Houston Rockets: Early excitement doesn’t necessarily mean success

Excitement is the best adjective that describes Houston Rockets fans at the moment. With the summer free agent signings of Jeremy Lin, Omer Asik, the blockbuster acquisition of James Harden, the unveiling of the new 25 x 25 x 58 ft. video scoreboard, and the high energy level the young team has been playing with, it could be understandable why fans can suddenly have high expectations for the season.

While making the playoffs is possible for the Rockets, many holes need to be fixed for that to be a realistic outcome. Of the 3 wins the Rockets have, 2 of them have come to the lowly Detroit Pistons, while the other came to the Atlanta Hawks, who are on a rebuilding stage after trading away All-Star Joe Johnson. Not to mention that the Rockets have yet to beat a Western Conference team, offensive inconsistency and bench depth are the two holes the Rockets must find a solution for.

The Rockets rank 4th worst in the league in turnovers per game, averaging 17.86, and are 29th and 27th in the NBA in field goal percentage and three point percentage, respectively, as well as being outscored in the 4th quarter or overtime in 5 of the 7 games. This could be directly related to the lack of depth. Next to the Lakers, the Rockets have the second most players who are in the top 50 in the NBA in minutes per game in Harden, Lin, and Chandler Parsons. Aside from Carlos Delfino and Marcus Morris, who are both averaging 9 PPG, the rest of the bench has been doormat at best, aside from a couple of thunderous dunks by Cole Aldrich. The Rockets must find a solution at the back-up point, as it’s safe to say that Toney Douglas, who has a meager 1.44 assist/turnover ratio, is not the answer, as well as consistent frontcourt play off the bench other than Morris.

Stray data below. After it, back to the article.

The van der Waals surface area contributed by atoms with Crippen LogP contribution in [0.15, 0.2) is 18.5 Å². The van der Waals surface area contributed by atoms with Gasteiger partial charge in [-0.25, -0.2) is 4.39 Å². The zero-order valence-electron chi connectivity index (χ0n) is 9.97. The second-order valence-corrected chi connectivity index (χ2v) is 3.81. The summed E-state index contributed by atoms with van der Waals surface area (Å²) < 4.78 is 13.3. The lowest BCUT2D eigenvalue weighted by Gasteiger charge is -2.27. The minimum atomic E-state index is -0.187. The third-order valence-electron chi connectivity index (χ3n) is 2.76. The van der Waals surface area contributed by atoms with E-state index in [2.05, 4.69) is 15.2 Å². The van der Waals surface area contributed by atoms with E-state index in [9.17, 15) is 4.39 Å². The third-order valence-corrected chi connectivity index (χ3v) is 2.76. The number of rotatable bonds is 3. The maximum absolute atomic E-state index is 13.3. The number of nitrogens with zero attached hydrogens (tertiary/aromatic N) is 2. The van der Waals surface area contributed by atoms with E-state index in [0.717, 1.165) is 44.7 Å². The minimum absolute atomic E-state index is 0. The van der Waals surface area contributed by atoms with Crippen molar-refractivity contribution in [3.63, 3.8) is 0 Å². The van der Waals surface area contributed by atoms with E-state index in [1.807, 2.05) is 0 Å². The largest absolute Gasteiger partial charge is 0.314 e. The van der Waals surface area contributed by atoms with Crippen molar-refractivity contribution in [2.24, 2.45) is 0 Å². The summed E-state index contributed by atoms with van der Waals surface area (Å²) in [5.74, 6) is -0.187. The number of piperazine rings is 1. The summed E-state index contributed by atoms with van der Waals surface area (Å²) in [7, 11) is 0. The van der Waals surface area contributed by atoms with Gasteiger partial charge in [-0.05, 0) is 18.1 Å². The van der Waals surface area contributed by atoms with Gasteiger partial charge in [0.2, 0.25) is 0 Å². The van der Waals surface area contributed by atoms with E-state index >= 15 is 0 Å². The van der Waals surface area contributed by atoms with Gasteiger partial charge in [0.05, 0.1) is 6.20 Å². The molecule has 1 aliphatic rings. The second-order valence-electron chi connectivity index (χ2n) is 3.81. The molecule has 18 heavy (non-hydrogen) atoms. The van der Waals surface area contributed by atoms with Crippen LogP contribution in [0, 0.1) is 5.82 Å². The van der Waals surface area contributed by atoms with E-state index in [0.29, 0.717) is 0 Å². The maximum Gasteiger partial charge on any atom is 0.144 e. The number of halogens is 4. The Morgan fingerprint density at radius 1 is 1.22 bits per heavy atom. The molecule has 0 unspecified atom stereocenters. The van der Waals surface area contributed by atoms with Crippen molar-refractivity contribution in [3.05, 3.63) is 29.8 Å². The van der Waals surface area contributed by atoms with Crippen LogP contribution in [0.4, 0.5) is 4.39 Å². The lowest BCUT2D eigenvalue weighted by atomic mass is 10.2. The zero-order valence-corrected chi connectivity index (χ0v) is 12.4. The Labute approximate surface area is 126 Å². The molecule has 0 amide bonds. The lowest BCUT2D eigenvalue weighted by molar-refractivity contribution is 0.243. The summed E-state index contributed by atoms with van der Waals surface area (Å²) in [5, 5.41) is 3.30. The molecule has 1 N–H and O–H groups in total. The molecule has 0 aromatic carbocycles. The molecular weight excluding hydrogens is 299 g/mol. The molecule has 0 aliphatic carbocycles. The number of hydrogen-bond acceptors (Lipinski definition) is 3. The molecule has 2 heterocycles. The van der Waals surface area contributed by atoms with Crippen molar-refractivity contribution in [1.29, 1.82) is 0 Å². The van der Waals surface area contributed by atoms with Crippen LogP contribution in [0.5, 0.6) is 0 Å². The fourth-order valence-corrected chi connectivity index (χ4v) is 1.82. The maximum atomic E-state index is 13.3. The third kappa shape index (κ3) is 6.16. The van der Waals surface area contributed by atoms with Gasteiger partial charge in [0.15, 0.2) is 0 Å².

There is a lot of excitement in this New Age of Rockets basketball, but these two holes must be fixed if the Rockets don’t want to be in the lottery once again next year.

Tags: Houston Rockets James Harden Jeremy Lin Marcus Morris

  • Anna Lu

    I agree there are nothing worth for exciting. The heat didn’t use their 70% effort last game. And Jharden got 16.67% 3-point shooting rate and average shooting rate was. 35%. Last 5 game, JHarden’s average shooting rate was 32.9%(17% 3-point shooting rate,29-5). Most of elite SGs in the leagu, they got average shooting rate above 50% and 3-point shooting rate above 40%. And Lin, last game at 4 Q, he didn’t got any attempt before his clutch 3-point shot. Most of elite PGs in league aren’t good 3-point shooter but have over 50% shooting rate. Last 5 games, Lin got 45% 3-point attempts, and his assistances could be over 10 dimes every night. It’s ridiculous and insane to play Jharden at PG position and Lin at SG position. The rockets is wasting both players’s talent.And Lin,less touch the ball, later he get his rymth on the court.

  • Jean Huang

    According to the reported, JLin is no.5 one-on-one shooter in NBA league. In my viewpoint, he will get more points than JHarden when to play the PG position.

  • Wen Kuan Lu

    Do you really thing JHarden regards Lin as a SG on the court when JHarden plays the PG position? JLin almost got less than 10 attempts every game last 7 games. Do you think a elite SG gets less than 10 attempts every night?

  • Tony Chang

    It’s easy to judged, when Lin controlled the ball on offense Jharden is the first option(over 50% Lin’s assistances for JHarden), teammates second and himself last. When Jharden dribbled the ball, the first option was himself, teammates second and Lin last.